UN Iran Youth Speak Out: “What’s it like to work in the UN?”

Aug 12, 2015

  UN Iran Youth

Today – 12 August – marks International Youth Day.

The theme of this year’s International Youth Day is “Youth Civic Engagement.”

If we are going to achieve sustainable human development, then it is essential that we engage everyone as partners. But above all we need to listen to the voices of our young people. The youth across our planet are very much engaged in the search for a safer and more peaceful world. Just check out their ideas on social media. Unstoppable. So let’s listen to their voices in our search for human development solutions.

In Iran today, around 50 percent of the population is under the age of 30. The country’s large cohort of individuals between the ages of 15-29 makes up around one‐third of the population. Iran’s young people are engaged throughout the country in a variety of civic activities. And, here in the UN in Iran we are fortunate here to have many young people working with us. For this reason, we asked our young colleagues to reflect on International Youth Day and share with us what they think it means to work in the United Nations. Here is what some of them told us.

Gary, UN Resident Coordinator

 

“Growing up, I was always conscious of one thing.  Which is that our world is constantly undergoing changes and we as youths have an obligation to create a sustainable world for the generations of youths that shall come after us.  And this sustainability can only come when we all come together to combat poverty, hunger, climate change and etc., and advocate for development.  This exactly is what drew me to working for the UN.  Thank you, UN, for the opportunity you create for youths for being a beacon of light and for being brave and steadfast in the fight for sustainable development.  Thank you for your indelible work.”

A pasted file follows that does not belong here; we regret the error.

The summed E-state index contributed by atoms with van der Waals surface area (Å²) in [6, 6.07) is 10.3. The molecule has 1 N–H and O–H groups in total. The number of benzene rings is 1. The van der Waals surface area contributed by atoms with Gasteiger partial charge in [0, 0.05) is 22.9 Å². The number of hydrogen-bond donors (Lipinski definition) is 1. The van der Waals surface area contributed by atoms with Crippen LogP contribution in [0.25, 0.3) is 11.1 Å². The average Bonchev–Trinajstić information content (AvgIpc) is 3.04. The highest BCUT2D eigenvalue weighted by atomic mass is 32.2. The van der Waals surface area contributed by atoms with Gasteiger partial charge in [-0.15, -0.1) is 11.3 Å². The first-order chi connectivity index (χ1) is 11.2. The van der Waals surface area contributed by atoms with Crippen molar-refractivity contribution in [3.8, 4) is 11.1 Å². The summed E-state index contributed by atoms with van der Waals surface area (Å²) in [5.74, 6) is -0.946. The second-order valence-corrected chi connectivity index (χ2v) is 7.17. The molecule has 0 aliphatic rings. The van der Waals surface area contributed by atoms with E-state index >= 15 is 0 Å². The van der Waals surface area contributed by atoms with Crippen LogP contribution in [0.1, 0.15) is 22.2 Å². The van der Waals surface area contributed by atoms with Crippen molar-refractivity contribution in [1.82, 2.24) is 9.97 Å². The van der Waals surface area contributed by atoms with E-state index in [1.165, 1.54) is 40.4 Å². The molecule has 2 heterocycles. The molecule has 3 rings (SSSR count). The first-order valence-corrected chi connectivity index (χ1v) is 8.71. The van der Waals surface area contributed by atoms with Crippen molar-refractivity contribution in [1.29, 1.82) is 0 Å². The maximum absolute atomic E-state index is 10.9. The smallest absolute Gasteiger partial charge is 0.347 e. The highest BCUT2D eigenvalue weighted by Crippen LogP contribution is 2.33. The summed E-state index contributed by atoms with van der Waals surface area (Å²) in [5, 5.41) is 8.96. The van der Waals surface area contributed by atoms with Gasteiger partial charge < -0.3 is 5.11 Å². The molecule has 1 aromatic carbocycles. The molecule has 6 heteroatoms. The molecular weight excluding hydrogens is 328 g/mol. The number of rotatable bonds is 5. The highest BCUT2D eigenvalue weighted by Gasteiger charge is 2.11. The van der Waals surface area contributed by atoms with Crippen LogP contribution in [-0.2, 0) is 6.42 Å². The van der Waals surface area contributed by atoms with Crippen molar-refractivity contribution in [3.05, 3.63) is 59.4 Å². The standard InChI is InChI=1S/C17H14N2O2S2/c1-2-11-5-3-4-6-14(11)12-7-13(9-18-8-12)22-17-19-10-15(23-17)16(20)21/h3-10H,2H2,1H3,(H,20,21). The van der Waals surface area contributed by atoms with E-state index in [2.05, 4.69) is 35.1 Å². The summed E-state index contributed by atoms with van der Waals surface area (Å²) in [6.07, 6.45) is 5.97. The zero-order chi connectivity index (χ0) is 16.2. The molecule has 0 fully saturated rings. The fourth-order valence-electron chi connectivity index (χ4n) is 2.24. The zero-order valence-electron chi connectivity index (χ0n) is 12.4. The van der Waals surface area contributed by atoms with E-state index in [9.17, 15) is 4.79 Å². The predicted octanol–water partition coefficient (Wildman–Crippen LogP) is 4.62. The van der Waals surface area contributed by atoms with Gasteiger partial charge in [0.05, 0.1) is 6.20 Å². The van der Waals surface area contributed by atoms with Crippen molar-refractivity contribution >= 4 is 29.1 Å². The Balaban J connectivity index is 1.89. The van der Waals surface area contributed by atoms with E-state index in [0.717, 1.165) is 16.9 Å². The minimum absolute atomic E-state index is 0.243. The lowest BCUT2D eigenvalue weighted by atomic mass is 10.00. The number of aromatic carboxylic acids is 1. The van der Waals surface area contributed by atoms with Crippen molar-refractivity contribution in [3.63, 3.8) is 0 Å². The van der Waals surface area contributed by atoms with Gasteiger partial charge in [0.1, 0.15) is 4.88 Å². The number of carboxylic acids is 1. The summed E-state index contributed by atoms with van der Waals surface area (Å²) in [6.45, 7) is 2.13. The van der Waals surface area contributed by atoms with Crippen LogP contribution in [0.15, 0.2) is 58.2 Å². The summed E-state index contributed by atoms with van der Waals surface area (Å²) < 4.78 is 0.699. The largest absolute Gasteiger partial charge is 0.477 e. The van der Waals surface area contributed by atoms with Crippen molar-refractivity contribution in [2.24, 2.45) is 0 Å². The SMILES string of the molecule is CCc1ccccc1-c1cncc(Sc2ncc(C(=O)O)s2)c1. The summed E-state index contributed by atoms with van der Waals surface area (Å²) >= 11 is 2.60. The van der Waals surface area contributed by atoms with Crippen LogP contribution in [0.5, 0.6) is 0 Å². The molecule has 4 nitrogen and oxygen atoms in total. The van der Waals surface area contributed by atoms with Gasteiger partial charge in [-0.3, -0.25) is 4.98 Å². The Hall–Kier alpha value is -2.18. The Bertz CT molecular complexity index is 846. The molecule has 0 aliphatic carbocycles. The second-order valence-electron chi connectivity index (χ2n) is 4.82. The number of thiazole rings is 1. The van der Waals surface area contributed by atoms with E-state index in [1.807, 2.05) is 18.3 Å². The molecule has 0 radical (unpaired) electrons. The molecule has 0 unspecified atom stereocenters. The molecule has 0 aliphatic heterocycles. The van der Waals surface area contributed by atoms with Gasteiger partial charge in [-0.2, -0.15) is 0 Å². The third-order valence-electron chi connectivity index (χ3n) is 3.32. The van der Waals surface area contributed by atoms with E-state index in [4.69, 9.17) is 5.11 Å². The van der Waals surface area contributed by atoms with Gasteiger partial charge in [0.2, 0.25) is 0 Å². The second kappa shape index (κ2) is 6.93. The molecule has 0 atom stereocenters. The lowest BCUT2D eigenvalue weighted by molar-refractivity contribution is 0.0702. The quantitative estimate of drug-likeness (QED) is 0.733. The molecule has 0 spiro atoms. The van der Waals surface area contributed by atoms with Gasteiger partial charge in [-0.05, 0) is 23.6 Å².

Davood, Intern in UN-Habitat

 

"I have been fortunate to work with the UN family in Iran for over a year now, and it is a genuine pleasure to work alongside friends who are passionate and driven towards the further development of this beautiful country.  My childhood, growing up in a number of different countries, developed an appreciation and empathy for the different challenges and opportunities presented to people.  These experiences directed my dream, to work for an organisation whose core values are geared towards the betterment of our world, and it is a privilege to now be part of making a difference."

Subodha, UNDP

 

“I joined UN because the blue flag does not only seek the betterment of a country or a person, but it seeks the betterment of humanity and planet as a whole!”

Mohsen, UNHCR Kerman Office

 

“One of my favourite stories of all time is the one about a person walking along a beach after a big storm.  As they walk they stop and pick up starfish that had been washed ashore and toss them back into the ocean.  Another person comes along and says, “Why are you even bothering to do that?  There’s so many that you’ll never make a difference.”  The first person bends down, picks up another one, tosses it to safety and says simply, “It made a difference to that one.”  This story has so profoundly shaped how I live my life and is why I joined the UN.